Bogeyman’s brioche buns


My kids get very excited when I take the stand mixer out to make homemade bread, they can’t get enough of it! These kaleidoscopic brioche buns are bright and bold but there’s nothing spooky about the flavour – I mean, is there anything better than enjoying a soft, fresh bread roll that’s still warm from the oven?



Whether you’re going for a Halloween theme or not I can honestly recommend making these buns to enjoy for lunch or alongside dinner (just leave the gel colours out if you prefer). They are absolutely delicious and need nothing more than a spot of butter – although we mostly eat them just as they are, they are that good! I’ve included some step by step photos below to show you exactly how I shaped them.



For more Halloween baking inspo check out this spooky spiderweb cake and these cute Halloween cookie ideas … happy Halloween!




For the buns:

  • 450g white bread flour
  • 5ml (1 tsp) fine salt
  • 10ml (2 tsp) white sugar
  • 7g instant yeast
  • 40g butter, melted
  • 125ml freshly boiled water
  • 140ml milk
  • 1 large egg, lightly beaten
  • gel food colouring (I used orange, black and purple)
  • olive oil, for greasing
  • extra flour, for dusting

For the glaze:

  • 1 large egg yolk
  • 5ml (1 tsp) milk

1.) Place the white bread flour in the bowl of a stand mixer. Mix in the fine salt and white sugar. Add the instant yeast and mix in.

2.) Place the melted butter in a jug. Add the freshly boiled water and milk and stir together. Add the egg and whisk together with a fork to combine.  Add to the flour mix and use the dough hook attachment to mix everything together and knead the dough until soft and elastic.
Alternatively, mix everything together and knead by hand.

3.) Divide the dough into four equal balls. Leave one of the balls as is and add a few drops of gel food colouring to each of the other balls. Knead each ball of dough to distribute the colour evenly. Place each ball in a lightly oiled bowl, cover and leave in a warm place for 2 hours to rise and double in size.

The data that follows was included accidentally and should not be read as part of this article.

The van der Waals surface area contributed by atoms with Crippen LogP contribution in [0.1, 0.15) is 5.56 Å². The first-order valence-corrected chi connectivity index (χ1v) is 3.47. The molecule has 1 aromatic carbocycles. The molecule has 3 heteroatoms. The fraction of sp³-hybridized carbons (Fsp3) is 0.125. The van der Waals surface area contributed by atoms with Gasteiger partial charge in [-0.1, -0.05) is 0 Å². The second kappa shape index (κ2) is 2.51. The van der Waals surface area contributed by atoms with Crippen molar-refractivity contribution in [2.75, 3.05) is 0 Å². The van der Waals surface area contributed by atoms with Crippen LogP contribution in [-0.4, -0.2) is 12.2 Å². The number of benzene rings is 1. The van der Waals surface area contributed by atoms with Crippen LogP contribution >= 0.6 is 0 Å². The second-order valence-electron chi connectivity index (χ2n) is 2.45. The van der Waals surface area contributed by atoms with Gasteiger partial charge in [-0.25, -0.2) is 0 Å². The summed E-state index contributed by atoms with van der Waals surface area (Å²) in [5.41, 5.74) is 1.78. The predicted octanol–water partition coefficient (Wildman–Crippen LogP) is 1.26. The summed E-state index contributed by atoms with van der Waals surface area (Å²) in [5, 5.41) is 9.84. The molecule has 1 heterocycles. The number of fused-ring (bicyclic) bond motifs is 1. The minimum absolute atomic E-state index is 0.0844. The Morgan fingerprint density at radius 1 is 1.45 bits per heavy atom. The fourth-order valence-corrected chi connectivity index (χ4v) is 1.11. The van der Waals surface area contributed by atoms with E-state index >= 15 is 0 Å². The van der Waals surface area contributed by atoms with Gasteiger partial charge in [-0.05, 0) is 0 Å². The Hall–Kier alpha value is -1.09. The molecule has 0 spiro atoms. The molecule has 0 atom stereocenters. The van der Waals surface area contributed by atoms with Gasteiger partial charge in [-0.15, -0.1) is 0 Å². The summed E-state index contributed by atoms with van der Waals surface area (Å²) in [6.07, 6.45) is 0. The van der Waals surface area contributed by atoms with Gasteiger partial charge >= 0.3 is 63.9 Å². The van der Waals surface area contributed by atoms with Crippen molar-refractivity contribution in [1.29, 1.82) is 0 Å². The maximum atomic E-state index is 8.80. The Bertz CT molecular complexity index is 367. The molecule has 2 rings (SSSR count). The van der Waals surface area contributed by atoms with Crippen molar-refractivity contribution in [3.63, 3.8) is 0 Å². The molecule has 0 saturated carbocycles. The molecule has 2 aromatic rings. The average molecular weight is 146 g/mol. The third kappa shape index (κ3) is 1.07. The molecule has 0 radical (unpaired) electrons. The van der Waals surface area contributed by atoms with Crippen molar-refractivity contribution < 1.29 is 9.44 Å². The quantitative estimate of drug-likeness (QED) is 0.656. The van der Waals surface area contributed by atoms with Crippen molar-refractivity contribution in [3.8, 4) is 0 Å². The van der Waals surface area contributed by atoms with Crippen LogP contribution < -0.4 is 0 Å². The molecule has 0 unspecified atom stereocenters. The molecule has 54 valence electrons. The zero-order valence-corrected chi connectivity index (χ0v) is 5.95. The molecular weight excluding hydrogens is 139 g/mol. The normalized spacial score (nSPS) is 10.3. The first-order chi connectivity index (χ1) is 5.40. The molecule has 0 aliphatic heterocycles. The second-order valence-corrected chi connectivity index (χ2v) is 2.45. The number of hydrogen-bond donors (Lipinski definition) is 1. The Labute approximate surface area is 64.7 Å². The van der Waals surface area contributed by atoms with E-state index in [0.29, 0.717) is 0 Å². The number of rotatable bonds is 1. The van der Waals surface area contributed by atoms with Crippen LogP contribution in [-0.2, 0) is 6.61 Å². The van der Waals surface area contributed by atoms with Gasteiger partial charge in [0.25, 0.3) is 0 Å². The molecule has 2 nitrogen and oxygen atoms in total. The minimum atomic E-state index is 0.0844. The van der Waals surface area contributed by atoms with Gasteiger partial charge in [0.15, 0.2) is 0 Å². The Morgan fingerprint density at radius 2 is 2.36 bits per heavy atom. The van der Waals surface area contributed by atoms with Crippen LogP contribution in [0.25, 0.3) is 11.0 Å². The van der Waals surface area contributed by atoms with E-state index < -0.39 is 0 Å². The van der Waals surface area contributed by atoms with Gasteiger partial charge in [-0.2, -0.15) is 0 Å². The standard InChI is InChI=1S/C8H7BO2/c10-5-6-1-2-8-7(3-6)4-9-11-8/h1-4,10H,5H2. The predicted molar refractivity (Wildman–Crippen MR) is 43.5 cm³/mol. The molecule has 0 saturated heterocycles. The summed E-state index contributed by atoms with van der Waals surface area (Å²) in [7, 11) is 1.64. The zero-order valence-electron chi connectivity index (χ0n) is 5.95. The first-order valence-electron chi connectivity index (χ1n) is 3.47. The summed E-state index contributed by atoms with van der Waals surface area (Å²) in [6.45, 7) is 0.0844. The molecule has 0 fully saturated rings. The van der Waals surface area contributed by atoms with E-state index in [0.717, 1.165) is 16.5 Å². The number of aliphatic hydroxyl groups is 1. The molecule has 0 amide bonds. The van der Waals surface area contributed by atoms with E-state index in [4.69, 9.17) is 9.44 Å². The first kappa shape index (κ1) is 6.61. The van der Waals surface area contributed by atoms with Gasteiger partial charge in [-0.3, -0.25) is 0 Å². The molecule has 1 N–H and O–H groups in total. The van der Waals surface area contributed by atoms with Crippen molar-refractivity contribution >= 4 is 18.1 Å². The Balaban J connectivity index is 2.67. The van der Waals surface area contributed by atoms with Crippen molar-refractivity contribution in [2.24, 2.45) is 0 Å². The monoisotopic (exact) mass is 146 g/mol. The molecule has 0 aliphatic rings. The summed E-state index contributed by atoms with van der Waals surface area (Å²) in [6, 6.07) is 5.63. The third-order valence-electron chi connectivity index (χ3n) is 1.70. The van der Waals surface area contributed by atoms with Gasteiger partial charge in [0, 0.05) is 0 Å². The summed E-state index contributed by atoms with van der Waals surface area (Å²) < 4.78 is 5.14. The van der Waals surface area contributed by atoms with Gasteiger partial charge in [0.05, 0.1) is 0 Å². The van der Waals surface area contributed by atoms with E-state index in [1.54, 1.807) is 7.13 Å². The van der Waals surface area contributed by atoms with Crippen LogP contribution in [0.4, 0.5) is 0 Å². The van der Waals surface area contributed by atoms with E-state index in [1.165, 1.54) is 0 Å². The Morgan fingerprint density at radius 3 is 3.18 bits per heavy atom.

4.) Line a large baking tray with baking paper and set aside.

5.) Lightly dust the work surface with some flour. Roll each piece of dough into a very thin rectangle. Aim for a thickness of 2-3m and try to get the rectangles roughly the same size. (Mine were 25cm x30cm.)

6.) Place the rectangles one on top of the other so that you end up with one layered rectangle. Use a ruler and sharp knife to neaten the edges and create a sharp rectangle. Gather up the scraps and roll them into a ball to make an extra bun.

7.) Place the rectangle with the long side in front of you. Cut the dough vertically into six equal strips. Roll each strip along the long size into a long, thin rope. Cut each rope in half to make two shorter ropes.

8.) Take one of the ropes and cut it in half down the length, leaving it attached at one end. Wrap the two sections around each other so that you have a single coil and pinch together at the end. Shape the coil into a bun and place on the baking tray. (Use  few dabs of water to help stick the bun together if the dough is very floury.) Repeat with the remaining dough. Leave the tray in a warm place for 45 minutes.

9.) While the buns are rising preheat the oven to 180ºC. Prepare the glaze by whisking the egg yolk and milk together.

10.) Brush the glaze over the buns. Bake for 20 minutes. When they are done they should sound hollow when tapped. Leave to cool for a few minutes before serving.



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